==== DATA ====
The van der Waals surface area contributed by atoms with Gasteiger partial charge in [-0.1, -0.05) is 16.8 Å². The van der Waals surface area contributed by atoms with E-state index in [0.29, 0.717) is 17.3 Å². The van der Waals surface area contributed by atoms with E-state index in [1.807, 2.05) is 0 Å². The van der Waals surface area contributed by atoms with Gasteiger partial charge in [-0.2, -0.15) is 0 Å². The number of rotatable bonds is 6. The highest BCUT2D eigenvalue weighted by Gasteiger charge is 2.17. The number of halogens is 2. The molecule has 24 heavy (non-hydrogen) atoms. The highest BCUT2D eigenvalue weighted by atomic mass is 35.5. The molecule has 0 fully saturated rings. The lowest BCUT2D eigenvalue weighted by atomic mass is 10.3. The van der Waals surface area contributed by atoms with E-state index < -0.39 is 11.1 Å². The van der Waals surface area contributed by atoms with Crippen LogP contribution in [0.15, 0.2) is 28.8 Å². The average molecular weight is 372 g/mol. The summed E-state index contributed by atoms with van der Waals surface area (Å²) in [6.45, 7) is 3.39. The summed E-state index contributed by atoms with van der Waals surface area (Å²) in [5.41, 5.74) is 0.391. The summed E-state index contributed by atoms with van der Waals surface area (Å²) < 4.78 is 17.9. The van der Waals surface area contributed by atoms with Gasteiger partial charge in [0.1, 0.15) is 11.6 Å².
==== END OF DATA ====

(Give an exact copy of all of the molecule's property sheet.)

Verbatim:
The van der Waals surface area contributed by atoms with Gasteiger partial charge in [-0.1, -0.05) is 16.8 Å². The van der Waals surface area contributed by atoms with E-state index in [0.29, 0.717) is 17.3 Å². The van der Waals surface area contributed by atoms with E-state index in [1.807, 2.05) is 0 Å². The van der Waals surface area contributed by atoms with Gasteiger partial charge in [-0.2, -0.15) is 0 Å². The number of rotatable bonds is 6. The highest BCUT2D eigenvalue weighted by Gasteiger charge is 2.17. The number of halogens is 2. The molecule has 24 heavy (non-hydrogen) atoms. The highest BCUT2D eigenvalue weighted by atomic mass is 35.5. The molecule has 0 fully saturated rings. The lowest BCUT2D eigenvalue weighted by atomic mass is 10.3. The van der Waals surface area contributed by atoms with E-state index < -0.39 is 11.1 Å². The van der Waals surface area contributed by atoms with Crippen LogP contribution in [0.15, 0.2) is 28.8 Å². The average molecular weight is 372 g/mol. The summed E-state index contributed by atoms with van der Waals surface area (Å²) in [6.45, 7) is 3.39. The summed E-state index contributed by atoms with van der Waals surface area (Å²) in [5.41, 5.74) is 0.391. The summed E-state index contributed by atoms with van der Waals surface area (Å²) < 4.78 is 17.9. The van der Waals surface area contributed by atoms with Gasteiger partial charge in [0.1, 0.15) is 11.6 Å².